Randy McDonald (rfmcdpei) wrote,

[LINK] "Build Your Own Poland"

Strange Maps' Frank Jacobs takes a look at the world of alternate history, posting a most interesting map of Poland.

The map shows a patchwork of territories in a constellation vaguely recognisable as interbellum Poland, but with added padding. These extra territories allow the respondents to decide which ones should or shouldn't become (or remain) Polish. For this map is the result of a survey among the mapmaker's peer group of allohistory buffs, and some real-world statistical analysis.

The question of the Optimal Borders Map Survey was: Which territories depicted here do you consider essential components of a Polish state?

[. . . W]hat would an ideal Poland have looked like? That depends on your definition of ideal, of course: the best borders from a military/strategic point of view? From an economic/industrial standpoint? Or should one opt for the most ethnically homogenous territory? Or perhaps choose borders grounded in the history of the Polish-Lithuanian Commonwealth?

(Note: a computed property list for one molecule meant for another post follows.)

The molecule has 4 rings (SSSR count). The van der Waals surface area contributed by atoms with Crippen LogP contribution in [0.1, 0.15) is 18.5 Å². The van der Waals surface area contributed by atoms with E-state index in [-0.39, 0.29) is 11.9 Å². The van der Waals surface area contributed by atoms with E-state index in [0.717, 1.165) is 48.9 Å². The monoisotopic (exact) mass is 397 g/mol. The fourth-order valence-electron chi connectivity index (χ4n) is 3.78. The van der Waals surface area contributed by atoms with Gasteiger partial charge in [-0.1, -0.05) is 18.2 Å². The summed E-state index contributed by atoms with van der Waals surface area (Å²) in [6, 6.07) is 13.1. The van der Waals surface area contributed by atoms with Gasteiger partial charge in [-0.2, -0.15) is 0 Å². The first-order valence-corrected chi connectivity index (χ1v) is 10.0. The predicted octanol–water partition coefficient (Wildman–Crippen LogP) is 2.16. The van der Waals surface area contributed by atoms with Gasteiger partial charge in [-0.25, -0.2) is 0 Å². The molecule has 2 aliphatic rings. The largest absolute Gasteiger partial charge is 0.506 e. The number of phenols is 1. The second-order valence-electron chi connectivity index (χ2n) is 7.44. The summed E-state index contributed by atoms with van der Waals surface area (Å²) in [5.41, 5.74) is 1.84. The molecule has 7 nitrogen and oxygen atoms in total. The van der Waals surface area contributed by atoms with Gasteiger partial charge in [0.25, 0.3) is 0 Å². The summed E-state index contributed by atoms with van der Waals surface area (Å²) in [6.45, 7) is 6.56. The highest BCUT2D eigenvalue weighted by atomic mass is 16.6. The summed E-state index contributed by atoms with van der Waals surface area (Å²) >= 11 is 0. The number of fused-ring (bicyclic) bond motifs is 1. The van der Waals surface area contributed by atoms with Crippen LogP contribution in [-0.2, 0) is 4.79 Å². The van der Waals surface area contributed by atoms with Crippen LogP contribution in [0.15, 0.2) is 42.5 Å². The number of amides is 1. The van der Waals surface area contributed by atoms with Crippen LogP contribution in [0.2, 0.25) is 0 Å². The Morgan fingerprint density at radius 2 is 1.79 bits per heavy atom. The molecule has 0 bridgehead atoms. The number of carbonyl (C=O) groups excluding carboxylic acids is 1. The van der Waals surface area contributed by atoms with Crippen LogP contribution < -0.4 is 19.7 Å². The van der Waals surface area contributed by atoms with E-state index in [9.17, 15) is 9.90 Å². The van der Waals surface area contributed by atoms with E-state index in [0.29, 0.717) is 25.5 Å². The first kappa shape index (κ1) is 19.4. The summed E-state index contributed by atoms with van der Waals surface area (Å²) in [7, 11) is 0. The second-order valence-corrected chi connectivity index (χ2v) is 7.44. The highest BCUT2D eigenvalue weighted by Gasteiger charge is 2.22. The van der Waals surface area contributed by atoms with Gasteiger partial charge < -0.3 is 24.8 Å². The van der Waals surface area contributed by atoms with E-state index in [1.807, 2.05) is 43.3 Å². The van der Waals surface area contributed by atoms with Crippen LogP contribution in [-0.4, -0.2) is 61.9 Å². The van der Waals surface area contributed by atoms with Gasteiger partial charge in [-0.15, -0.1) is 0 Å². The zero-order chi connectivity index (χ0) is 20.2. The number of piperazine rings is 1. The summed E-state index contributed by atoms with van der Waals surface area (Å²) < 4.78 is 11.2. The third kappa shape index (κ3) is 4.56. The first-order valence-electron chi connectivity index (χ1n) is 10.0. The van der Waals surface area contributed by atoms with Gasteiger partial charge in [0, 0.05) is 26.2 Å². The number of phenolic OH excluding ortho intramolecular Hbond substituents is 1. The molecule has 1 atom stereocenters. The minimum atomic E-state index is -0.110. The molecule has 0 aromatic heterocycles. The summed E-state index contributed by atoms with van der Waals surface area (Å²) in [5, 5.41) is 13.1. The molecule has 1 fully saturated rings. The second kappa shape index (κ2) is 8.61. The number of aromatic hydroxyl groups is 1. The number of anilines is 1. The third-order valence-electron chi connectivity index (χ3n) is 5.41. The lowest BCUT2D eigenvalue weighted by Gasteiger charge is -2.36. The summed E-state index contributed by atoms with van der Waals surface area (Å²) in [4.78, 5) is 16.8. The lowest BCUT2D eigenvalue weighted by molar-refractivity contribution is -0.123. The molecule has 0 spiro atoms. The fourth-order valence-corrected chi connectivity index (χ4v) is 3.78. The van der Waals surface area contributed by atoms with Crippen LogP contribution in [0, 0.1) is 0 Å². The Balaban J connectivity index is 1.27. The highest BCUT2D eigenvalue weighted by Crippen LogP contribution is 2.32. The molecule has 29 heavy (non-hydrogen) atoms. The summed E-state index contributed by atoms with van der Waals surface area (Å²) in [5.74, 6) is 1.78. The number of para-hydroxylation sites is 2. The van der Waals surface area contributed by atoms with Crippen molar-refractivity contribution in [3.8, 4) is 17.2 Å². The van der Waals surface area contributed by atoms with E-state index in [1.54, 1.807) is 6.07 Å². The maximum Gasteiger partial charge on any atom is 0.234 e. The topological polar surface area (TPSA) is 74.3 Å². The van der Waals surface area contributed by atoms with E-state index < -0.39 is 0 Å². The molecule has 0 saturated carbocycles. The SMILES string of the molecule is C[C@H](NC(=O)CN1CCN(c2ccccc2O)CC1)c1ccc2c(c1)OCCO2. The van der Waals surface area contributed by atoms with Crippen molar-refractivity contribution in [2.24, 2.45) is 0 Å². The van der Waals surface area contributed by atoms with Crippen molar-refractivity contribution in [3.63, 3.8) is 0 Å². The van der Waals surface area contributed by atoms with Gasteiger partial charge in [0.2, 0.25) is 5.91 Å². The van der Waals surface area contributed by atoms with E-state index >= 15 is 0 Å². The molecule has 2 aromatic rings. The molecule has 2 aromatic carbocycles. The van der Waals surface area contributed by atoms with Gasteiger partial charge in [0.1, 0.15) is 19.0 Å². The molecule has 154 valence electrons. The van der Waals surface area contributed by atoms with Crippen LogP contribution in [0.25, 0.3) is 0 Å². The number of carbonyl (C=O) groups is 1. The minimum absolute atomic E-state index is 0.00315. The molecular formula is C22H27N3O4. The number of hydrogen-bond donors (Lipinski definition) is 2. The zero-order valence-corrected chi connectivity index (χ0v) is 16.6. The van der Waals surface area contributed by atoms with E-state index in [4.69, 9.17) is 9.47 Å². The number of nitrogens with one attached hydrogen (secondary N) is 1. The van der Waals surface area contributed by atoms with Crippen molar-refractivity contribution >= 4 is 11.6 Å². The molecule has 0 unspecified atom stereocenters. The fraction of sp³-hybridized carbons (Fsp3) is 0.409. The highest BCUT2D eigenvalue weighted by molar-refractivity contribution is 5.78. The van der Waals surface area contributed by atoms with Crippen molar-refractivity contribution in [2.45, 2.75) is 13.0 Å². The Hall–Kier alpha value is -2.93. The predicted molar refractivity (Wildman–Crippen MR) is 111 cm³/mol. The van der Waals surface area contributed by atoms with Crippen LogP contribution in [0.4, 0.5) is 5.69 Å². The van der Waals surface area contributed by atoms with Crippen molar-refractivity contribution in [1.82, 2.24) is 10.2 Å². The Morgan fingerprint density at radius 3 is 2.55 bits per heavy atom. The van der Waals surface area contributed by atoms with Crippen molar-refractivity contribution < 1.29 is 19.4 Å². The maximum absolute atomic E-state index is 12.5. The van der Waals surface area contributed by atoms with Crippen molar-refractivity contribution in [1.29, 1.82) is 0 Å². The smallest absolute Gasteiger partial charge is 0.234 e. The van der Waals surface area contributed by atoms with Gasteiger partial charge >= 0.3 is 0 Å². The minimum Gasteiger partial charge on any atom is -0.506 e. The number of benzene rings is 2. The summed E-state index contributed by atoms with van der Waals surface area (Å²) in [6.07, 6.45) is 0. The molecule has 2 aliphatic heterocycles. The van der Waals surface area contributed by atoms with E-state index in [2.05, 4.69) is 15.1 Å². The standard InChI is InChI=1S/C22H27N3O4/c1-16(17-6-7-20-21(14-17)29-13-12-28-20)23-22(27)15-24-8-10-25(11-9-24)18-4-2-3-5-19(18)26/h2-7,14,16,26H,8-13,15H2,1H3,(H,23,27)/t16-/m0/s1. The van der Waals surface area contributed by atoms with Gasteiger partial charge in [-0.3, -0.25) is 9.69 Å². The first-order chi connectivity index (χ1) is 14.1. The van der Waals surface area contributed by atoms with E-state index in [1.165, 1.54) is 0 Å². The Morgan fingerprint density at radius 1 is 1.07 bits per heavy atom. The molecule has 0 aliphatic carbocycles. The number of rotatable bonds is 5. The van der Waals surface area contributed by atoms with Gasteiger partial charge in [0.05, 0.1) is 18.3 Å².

The end result looks like a heat map of Poland, with the cool dark greens of the central area denoting 'most optimal' Polish territories, the warmer yellows towards the periphery being 'less optimal' and the fiery reds along the edges 'least optimal'. The number in each territory is the composite score out of 10, with 0 reflecting a total rejection by all respondents, and 10 unanimous inclusion in an 'optimal Polish state'.

Arrows and a few symbols towards the edges of the map provide a few other options, all of which receive scant support, except one: Access to the sea (9.6).

The 'most optimal' territory is a large, central swathe of Poland (10.0), the 'least optimal' one is Subcarpathian Ruthenia (0.1), which has the distinction of being the tail that fell off Czechoslovakia to become an independent state for no longer than one day [9].

The biggest discrepancy between the outer borders of 'potential Poland' and the resultant 'optimal Poland' is towards the north, where northern East Prussia, Memel and most of Lithuania are coloured red, and towards the east, now part of Ukraine, Belarus and Russia respectively. What shines through, are the northern and eastern borders of interbellum Poland - give or take a plebiscited area or two.


Go to the page to see the map in question. Ingenious work.
Tags: alternate history, borders, central europe, links, maps, poland
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